In preparation for a hearing of the U.S. Senate Energy & Natural Resources Committee on Tuesday, June 22, 2010, Near Zero invited 60 experts on plug-in hybrid electric vehicles to answer 5 questions on the future cost and environmental benefit of PHEVs. Here we summarize the responses we received.
One respondent questioned whether subsidies to specific technologies are the best policy mechanism to reduce emissions from the transport sector, suggesting instead that price should reflect CO2 emissions whereby the marketplace will identify technologies that reduce emissions at the lowest cost. Others agreed.
The case of Europe’s expanding fleet of diesel vehicles is offered in support of this assertion: improved fuel efficiency has led to increased size and miles traveled and thus little or no reduction in CO2 emissions. This experience explains an argument that any incentives should consider electricity use per mile and the range while in electric mode rather than the energy capacity of the battery.
Two respondents noted externalities such as public health benefits of PHEVs that are not included when comparing manufacturing costs of conventional vehicles, HEVs and PHEVs.
1. What is the current cost of the battery for PHEVs?
Many respondents emphasized the need for a consistent cost basis. Good practice is to quote costs (1) for the battery pack, not the battery cells alone, (2) to measure electrical energy by full nameplate capacity (as compared to the ratio of nameplate capacity to useable capacity, or state of charge utilization, which is typically 50-70% of the nameplate capacity), and (3) of the first commercial cycle of the battery pack (i.e. not recycled).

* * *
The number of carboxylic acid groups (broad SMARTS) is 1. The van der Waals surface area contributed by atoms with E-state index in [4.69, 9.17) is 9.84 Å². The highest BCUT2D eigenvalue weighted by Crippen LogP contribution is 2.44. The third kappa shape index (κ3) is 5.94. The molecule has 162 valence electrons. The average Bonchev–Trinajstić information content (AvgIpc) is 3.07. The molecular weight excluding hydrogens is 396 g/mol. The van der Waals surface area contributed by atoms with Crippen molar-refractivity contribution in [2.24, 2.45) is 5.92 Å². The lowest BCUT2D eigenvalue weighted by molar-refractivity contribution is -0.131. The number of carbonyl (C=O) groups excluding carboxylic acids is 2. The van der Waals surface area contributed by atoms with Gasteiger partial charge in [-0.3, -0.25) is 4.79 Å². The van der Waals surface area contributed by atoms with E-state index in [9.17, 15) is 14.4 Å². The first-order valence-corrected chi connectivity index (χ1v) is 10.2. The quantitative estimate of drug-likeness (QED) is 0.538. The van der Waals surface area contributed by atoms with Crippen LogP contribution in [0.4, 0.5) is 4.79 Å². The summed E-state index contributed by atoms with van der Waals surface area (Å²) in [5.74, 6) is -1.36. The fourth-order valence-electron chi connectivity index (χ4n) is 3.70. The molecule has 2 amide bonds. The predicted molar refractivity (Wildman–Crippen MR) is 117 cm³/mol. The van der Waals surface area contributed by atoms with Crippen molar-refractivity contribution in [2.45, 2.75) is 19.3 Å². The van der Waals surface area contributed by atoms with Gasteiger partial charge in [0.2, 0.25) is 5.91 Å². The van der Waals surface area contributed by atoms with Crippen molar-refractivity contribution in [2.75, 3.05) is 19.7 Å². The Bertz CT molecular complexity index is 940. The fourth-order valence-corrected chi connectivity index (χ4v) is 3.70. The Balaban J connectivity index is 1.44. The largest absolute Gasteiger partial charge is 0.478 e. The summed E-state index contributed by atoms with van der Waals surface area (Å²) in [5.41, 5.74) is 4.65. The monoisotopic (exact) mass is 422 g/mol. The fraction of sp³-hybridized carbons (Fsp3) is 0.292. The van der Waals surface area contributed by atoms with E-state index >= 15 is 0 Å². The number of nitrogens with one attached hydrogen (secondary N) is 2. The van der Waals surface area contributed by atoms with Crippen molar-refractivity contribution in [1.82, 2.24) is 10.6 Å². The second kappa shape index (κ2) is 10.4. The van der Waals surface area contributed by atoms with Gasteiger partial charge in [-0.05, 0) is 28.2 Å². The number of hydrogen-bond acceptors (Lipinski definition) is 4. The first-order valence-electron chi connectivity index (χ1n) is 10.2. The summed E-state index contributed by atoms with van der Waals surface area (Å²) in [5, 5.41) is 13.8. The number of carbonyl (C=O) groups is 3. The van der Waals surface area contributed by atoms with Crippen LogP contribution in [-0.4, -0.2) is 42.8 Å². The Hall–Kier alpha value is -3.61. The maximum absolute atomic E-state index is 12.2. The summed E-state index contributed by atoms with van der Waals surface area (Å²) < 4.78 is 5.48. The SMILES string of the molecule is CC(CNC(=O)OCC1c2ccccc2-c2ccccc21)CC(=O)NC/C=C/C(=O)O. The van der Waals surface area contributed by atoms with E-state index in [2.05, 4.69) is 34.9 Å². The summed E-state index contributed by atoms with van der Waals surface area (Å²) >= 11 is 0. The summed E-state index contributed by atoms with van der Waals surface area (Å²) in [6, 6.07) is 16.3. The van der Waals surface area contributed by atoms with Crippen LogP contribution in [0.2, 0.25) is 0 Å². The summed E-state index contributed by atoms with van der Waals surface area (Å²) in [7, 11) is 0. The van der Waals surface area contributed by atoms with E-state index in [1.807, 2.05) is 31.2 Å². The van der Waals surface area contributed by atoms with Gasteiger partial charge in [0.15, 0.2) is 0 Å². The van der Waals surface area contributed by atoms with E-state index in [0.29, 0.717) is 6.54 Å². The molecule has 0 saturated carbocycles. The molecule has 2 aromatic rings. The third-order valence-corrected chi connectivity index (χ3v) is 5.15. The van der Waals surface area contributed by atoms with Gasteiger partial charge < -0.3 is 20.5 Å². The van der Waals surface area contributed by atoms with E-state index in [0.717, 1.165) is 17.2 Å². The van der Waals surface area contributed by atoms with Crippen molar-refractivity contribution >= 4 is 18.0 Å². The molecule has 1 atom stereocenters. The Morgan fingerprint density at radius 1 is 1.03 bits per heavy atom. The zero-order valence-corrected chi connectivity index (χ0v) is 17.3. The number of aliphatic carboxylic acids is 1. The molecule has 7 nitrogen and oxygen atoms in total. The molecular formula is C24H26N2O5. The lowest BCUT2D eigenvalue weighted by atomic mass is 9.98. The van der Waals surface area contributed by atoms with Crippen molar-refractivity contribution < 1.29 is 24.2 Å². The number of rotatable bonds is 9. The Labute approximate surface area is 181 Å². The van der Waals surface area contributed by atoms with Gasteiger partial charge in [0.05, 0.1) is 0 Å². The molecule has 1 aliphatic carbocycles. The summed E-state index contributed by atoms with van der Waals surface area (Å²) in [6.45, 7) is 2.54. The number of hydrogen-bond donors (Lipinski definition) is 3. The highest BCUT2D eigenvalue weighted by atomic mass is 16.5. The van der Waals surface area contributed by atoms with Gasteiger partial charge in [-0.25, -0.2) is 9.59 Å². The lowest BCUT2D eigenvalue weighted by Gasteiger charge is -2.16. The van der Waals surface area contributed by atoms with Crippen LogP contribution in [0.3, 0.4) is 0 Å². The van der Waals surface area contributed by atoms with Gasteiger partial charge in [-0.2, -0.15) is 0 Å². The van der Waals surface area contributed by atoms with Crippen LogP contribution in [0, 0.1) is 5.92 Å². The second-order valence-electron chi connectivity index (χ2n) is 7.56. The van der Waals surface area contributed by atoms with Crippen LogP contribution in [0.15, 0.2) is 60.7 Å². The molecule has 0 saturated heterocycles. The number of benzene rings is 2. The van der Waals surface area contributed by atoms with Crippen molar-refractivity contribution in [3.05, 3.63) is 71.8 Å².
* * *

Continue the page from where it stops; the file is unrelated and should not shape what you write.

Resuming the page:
On this basis, the current cost range in the National Academies’ report ($625-875/kWh) is in the middle of estimates by other recent studies: $700-1500/kWh (McKinsey Report, 2009), $1000/kWh (Shiau et al., 2009), $800-1000/KwH (Pesaran et al., 2007), $500-1000/kWh (NRC: America’s Energy Future), $560/kWh (DOE), $500/kWh (ZEV report, California Air Resources Board, 2007).
Respondents estimated current cost within a range of $500-1000/kWh.
2. What is the reasonable projected costs of the battery for PHEVs as a function of time into the future (or cumulative amounts of units produced)?
The National Academies’ (NA) report projected future costs of $400-560/kWh in 2020, and $360-500/kWh in 2030. These assumptions are higher than some but not all other recent reports: $600/kWh (Anderman, 2010), $420/kWh in 2015 (McKinsey Report, 2009), $350/kWh (Nelson et al., 2009), $168-280/kWh (DOE goals for 2014). In general, respondents supported the NA report by indicating that future cost reductions of Li-ion batteries will be modest, noting that cost of materials is a large fraction (~75%) of current total cost of these batteries. One respondent argued that the cost of battery safety systems in future generations of batteries will decrease and result in significant cost reductions.
3. What factors will govern penetration levels of PHEVs vs. HEVs? To what extent will one technology dominate over the other, and what factors will control this dominance?